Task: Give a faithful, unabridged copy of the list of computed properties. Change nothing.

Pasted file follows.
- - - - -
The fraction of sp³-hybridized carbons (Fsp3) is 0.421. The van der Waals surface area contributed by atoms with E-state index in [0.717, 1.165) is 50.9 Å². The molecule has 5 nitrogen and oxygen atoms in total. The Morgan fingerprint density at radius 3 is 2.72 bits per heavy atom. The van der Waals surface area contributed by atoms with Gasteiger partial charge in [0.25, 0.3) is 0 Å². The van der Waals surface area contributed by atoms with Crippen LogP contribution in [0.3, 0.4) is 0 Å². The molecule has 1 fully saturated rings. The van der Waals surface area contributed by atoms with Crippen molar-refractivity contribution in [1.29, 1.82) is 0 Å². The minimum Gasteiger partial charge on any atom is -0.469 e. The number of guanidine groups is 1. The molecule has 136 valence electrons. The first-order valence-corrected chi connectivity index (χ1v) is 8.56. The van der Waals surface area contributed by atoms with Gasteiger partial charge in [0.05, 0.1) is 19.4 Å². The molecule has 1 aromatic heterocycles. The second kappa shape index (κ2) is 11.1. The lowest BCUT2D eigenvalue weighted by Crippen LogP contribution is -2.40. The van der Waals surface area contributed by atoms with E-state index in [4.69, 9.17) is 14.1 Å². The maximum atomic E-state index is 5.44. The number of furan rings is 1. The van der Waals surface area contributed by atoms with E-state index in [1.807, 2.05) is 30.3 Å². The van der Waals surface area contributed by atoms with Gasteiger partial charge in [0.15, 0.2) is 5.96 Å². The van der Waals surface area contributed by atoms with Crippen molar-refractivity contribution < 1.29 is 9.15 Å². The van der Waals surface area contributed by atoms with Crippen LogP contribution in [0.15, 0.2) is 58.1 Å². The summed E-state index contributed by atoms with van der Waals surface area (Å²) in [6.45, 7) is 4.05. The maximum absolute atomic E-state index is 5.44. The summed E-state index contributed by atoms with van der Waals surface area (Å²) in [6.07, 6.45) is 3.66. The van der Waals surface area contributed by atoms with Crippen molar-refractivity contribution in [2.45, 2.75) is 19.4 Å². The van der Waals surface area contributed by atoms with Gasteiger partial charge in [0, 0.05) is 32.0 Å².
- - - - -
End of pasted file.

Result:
The fraction of sp³-hybridized carbons (Fsp3) is 0.421. The van der Waals surface area contributed by atoms with E-state index in [0.717, 1.165) is 50.9 Å². The molecule has 5 nitrogen and oxygen atoms in total. The Morgan fingerprint density at radius 3 is 2.72 bits per heavy atom. The van der Waals surface area contributed by atoms with Gasteiger partial charge in [0.25, 0.3) is 0 Å². The van der Waals surface area contributed by atoms with Crippen LogP contribution in [0.3, 0.4) is 0 Å². The molecule has 1 fully saturated rings. The van der Waals surface area contributed by atoms with Crippen molar-refractivity contribution in [1.29, 1.82) is 0 Å². The minimum Gasteiger partial charge on any atom is -0.469 e. The number of guanidine groups is 1. The molecule has 136 valence electrons. The first-order valence-corrected chi connectivity index (χ1v) is 8.56. The van der Waals surface area contributed by atoms with Gasteiger partial charge in [0.05, 0.1) is 19.4 Å². The molecule has 1 aromatic heterocycles. The second kappa shape index (κ2) is 11.1. The lowest BCUT2D eigenvalue weighted by Crippen LogP contribution is -2.40. The van der Waals surface area contributed by atoms with E-state index in [4.69, 9.17) is 14.1 Å². The maximum atomic E-state index is 5.44. The number of furan rings is 1. The van der Waals surface area contributed by atoms with E-state index in [1.807, 2.05) is 30.3 Å². The van der Waals surface area contributed by atoms with Gasteiger partial charge in [0.15, 0.2) is 5.96 Å². The van der Waals surface area contributed by atoms with Crippen molar-refractivity contribution < 1.29 is 9.15 Å². The van der Waals surface area contributed by atoms with Crippen LogP contribution in [0.15, 0.2) is 58.1 Å². The summed E-state index contributed by atoms with van der Waals surface area (Å²) in [6.45, 7) is 4.05. The maximum absolute atomic E-state index is 5.44. The summed E-state index contributed by atoms with van der Waals surface area (Å²) in [6.07, 6.45) is 3.66. The van der Waals surface area contributed by atoms with Crippen molar-refractivity contribution in [2.45, 2.75) is 19.4 Å². The van der Waals surface area contributed by atoms with Gasteiger partial charge in [0, 0.05) is 32.0 Å².